“What Is Webner?”

Our Word Press blog website provides us with lots of information, including reports on what searches people conducted that ultimately found our little blog.  One of the more common searches apparently is “What is Webner?”

IMG_3077What is Webner, indeed?  I thought the answer would be obvious:  Webner is the name of that charming and witty family that originally hails from Ohio but now is spread across the land.  It turns out, however, that the answer is not quite so simple.  We know, already, that there is a somewhat hardscrabble Webner Park located next to an expressway in Revere, Massachusetts.  There’s also a Webner Place in Palm Coast, Florida, near St. Augustine.  It’s a short, palm tree-lined street on which several houses are for sale, in a subdivision where every street starts with “Web” — the other street names are Webster Lane, Webster Place, Webb Lane, Weber Lane, Webwood Place, and Webelo Place.  (Pretty clever!)

More intriguingly, there appears to be a computer product made by Cisco called a “Webner.”   Apparently it’s a kind of hardware system called a “driver.”  I’m not sure exactly what that is, but it definitely sounds good — like a piece of cutting-edge technology that is part of the world-changing communications revolution, a device that spurs people onward and moves things forward to an ultimate, satisfactory resolution.  I can just imagine an IT nerd taking a look at a complicated computer set-up, running a scan with a complicated, beeping diagnostic tool, removing his glasses, rubbing his eyes, saying “I think we can fix this problem by installing a new Webner” and then calling someone on his iPhone 8 prototype and saying:  “We need a new Webner, stat!”

Of course, if you type “what is Webner?” into your Google search engine, after the inevitable Wikipedia “Weber” entry, the first thing you see is “Webner House.”  If that’s how you’ve found us, welcome!

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What Goes On At Webner Park?

The other day someone mentioned to me that there is a “Webner Park” in Revere, Massachusetts.  I was skeptical of this claim, but sure enough, it’s true.  (Why is it called “Webner Park”?  Who cares?)

When I heard there was a Webner Park, I wondered what it looked like and thought it would be worth a visit.  I imagined it would be a bucolic area, richly forested, with perhaps a pond or two, some waterfowl, and furry woodlands creatures frolicking on the rolling grasslands.  No such luck.  The view from SatelliteViews.net show a half ellipse with a few straggly trees, ringed by an off-ramp.  The “park” is hard up against the Route 1 Northeast Expressway and probably is loud from road noise and reeking of gasoline fumes 24 hours a day.  There don’t appear to be any ponds or even baseball fields.

Webner Park looks like it could be the place in the neighborhood for teenage trysts, furtive beer-drinking, or other nefarious behavior.  In all likelihood, no Revere resident is going to have fond memories of their time spent lolling on the burnt-out fields of Webner Park.  Sigh.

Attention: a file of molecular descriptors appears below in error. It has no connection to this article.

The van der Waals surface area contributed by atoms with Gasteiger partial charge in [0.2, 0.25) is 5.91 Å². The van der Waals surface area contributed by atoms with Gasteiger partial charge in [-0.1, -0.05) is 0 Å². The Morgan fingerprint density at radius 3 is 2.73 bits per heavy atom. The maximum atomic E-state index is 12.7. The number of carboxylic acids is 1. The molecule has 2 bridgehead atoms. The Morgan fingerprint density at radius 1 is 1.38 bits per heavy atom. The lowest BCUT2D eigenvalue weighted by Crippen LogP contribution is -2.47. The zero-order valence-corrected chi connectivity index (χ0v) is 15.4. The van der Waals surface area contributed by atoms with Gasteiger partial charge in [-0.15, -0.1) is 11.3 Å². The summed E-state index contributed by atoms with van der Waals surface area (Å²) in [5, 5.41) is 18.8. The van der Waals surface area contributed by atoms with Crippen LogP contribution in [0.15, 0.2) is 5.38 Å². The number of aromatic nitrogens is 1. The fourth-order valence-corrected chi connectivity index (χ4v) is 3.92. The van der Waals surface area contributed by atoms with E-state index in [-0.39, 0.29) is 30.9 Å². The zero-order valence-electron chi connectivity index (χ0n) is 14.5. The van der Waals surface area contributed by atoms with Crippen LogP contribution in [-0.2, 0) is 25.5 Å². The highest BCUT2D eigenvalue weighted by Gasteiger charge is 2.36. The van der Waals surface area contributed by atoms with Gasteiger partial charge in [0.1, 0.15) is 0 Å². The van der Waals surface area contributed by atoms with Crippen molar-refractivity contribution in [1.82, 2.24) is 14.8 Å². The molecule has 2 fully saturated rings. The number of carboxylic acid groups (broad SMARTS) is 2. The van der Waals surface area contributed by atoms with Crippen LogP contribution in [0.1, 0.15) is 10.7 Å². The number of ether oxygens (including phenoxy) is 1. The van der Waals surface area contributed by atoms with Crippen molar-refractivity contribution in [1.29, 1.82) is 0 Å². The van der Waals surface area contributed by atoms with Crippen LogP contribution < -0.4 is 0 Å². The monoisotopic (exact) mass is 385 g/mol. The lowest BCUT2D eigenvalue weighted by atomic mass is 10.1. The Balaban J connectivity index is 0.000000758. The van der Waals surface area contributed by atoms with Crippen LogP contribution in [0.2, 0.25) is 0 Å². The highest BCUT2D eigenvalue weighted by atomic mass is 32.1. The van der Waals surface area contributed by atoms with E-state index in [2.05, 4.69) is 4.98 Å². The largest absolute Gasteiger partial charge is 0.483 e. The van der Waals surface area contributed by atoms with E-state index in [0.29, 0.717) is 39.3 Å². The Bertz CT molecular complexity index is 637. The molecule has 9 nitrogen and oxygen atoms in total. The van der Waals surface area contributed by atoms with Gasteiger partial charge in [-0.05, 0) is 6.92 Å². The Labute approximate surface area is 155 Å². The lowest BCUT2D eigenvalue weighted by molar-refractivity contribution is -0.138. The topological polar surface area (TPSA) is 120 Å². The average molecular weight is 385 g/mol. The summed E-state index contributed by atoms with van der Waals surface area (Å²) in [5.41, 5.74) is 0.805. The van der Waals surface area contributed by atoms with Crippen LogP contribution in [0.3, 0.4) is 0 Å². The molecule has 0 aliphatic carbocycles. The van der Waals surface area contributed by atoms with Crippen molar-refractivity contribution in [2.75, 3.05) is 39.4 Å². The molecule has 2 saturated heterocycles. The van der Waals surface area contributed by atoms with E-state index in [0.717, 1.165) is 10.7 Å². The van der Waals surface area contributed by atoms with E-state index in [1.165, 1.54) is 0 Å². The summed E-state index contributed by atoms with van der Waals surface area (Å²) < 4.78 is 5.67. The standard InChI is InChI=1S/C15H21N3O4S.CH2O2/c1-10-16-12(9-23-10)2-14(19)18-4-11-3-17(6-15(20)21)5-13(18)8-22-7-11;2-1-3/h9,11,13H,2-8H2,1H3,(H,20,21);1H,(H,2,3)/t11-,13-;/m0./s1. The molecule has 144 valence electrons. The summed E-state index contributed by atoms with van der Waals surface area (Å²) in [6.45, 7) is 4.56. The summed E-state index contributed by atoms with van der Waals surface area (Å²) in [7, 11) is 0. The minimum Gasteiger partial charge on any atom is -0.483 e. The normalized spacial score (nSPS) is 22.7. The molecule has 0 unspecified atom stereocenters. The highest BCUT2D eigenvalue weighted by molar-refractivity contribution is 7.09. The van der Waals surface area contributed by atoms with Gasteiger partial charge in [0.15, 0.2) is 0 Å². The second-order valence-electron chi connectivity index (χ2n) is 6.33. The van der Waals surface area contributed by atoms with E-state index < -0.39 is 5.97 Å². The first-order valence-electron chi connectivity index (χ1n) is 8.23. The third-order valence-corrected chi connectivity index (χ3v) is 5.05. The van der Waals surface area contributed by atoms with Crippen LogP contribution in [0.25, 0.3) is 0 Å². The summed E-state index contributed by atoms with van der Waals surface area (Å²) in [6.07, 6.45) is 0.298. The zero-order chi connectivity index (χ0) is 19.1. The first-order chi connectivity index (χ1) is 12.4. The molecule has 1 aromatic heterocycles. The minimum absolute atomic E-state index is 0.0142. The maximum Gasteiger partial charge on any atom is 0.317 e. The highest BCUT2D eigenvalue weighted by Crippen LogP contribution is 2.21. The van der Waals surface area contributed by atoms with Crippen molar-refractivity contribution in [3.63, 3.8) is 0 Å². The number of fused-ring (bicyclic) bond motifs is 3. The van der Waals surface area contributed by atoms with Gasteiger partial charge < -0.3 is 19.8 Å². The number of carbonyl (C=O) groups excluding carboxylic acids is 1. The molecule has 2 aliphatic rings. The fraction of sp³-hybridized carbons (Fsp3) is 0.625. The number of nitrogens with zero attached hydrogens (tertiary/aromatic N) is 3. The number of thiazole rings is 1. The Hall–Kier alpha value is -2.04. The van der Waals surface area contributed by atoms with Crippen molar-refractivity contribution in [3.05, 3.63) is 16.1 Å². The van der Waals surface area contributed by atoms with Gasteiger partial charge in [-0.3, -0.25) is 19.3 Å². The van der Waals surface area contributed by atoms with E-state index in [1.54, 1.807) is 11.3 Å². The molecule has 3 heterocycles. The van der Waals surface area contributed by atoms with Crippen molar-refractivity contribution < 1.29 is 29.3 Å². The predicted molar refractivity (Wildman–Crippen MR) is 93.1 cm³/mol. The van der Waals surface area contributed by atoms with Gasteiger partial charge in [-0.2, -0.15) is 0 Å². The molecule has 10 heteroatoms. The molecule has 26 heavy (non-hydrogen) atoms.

Bertha Webner

January 20 was the birthday of Bertha Webner, my paternal grandmother.  She lived well into her 90s and, when she finally went to join her sisters in the Great Beyond, left some indelible memories for me and her other friends and relatives.

Bertha Webner, in her later years

Gramma Webner was one of those people who exemplified the complexities, and contradictions, of the human spirit.  She was a fun, supportive person with a great sense of humor who was always patient with and encouraging to her grandchildren.  She could laugh at herself, and the photo attached to this posting aptly captures the twinkle in her eyes and ready smile on her lips.  At the same time, however, she was a judgmental person who could slice you into ribbons for a badly played bridge hand or a refusal to go to church on a pretty Sunday morning.  At times, her sharp comments about cooking or housekeeping would reduce her daughters-in-law to tears.

Her life story is an interesting one.  Born to a large family in Uhrichsville, Ohio, she was close to her four sisters, who knew her as “Buss.”  Her life changed forever in her childhood, when she suffered an accident on a playground.  She was up in the air on a teeter-totter when the child at the bottom stepped off; she came crashing to the ground and her hip was shattered.  The doctors in her small town set the bone in a way that left one leg permanently shorter than the other.  For the rest of her life, Gramma wore special shoes, one of which had a five or six-inch raised heel, walked with a pronounced hitch in her step, and was in constant discomfort.

She didn’t let her physical condition bother her, however.  She had obvious musical talent, learned how to play piano “by ear,” and went to Bethany College to study music.  Sixty years later, she could still entertain everyone at family gatherings with her piano playing.  She played the piano for hours at Mom and Dad’s Ohio State football game parties and in the get-together the night before Kish and I were married.  I’ve met many people with amazing talents and abilities, but Gramma’s ability to play the piano “by ear” ranks pretty high on the list.  You could simply hum a song and she could convert it into a beautifully rendered piece that people just wanted to sing along to — whether they could sing or not.

She married my grandfather, had three sons, reared them during the Great Depression, and saw all three sons get advanced degrees.  She was a wonderful cook who made great, old-fashioned comfort food like baked chicken, mashed potatoes, and tapioca pudding.  The kitchen in her home on Emma Avenue in Akron, Ohio was a wonderful place for a kid, filled with mouth-watering smells and all sorts of pots, pans, spoons, and utensils to play with.  For years, it was a family tradition for every birthday to be celebrated with an angel food cake that Gramma baked — a cake that was always partially collapsed on one side, to be (unsuccessfully) filled in by an extra lathering of sugary icing.